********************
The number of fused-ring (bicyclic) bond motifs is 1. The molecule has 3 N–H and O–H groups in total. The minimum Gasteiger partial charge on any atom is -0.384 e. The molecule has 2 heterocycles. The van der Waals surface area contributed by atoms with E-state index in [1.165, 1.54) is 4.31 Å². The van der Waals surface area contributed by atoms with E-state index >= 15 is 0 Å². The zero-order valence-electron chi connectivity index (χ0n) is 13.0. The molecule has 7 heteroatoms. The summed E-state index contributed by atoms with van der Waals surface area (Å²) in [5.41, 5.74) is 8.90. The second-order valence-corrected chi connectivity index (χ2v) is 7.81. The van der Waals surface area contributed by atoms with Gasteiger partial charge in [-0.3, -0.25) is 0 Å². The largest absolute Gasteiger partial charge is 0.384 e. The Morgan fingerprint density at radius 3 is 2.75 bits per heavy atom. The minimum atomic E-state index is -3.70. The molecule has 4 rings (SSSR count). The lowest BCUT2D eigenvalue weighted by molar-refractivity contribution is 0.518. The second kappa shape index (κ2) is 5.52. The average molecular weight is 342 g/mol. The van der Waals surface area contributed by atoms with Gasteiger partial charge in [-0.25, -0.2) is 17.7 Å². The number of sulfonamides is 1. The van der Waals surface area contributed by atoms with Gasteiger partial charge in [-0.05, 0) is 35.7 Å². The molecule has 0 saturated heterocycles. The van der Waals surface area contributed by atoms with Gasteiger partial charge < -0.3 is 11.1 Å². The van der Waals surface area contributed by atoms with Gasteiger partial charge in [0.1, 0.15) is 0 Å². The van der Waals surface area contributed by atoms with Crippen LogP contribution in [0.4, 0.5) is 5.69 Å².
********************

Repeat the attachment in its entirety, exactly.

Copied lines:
The number of fused-ring (bicyclic) bond motifs is 1. The molecule has 3 N–H and O–H groups in total. The minimum Gasteiger partial charge on any atom is -0.384 e. The molecule has 2 heterocycles. The van der Waals surface area contributed by atoms with E-state index in [1.165, 1.54) is 4.31 Å². The van der Waals surface area contributed by atoms with E-state index >= 15 is 0 Å². The zero-order valence-electron chi connectivity index (χ0n) is 13.0. The molecule has 7 heteroatoms. The summed E-state index contributed by atoms with van der Waals surface area (Å²) in [5.41, 5.74) is 8.90. The second-order valence-corrected chi connectivity index (χ2v) is 7.81. The van der Waals surface area contributed by atoms with Gasteiger partial charge in [-0.3, -0.25) is 0 Å². The largest absolute Gasteiger partial charge is 0.384 e. The Morgan fingerprint density at radius 3 is 2.75 bits per heavy atom. The minimum atomic E-state index is -3.70. The molecule has 4 rings (SSSR count). The lowest BCUT2D eigenvalue weighted by molar-refractivity contribution is 0.518. The second kappa shape index (κ2) is 5.52. The average molecular weight is 342 g/mol. The van der Waals surface area contributed by atoms with Gasteiger partial charge in [-0.25, -0.2) is 17.7 Å². The number of sulfonamides is 1. The van der Waals surface area contributed by atoms with Gasteiger partial charge in [-0.05, 0) is 35.7 Å². The molecule has 0 saturated heterocycles. The van der Waals surface area contributed by atoms with Gasteiger partial charge < -0.3 is 11.1 Å². The van der Waals surface area contributed by atoms with Gasteiger partial charge in [0.1, 0.15) is 0 Å². The van der Waals surface area contributed by atoms with Crippen LogP contribution in [0.4, 0.5) is 5.69 Å².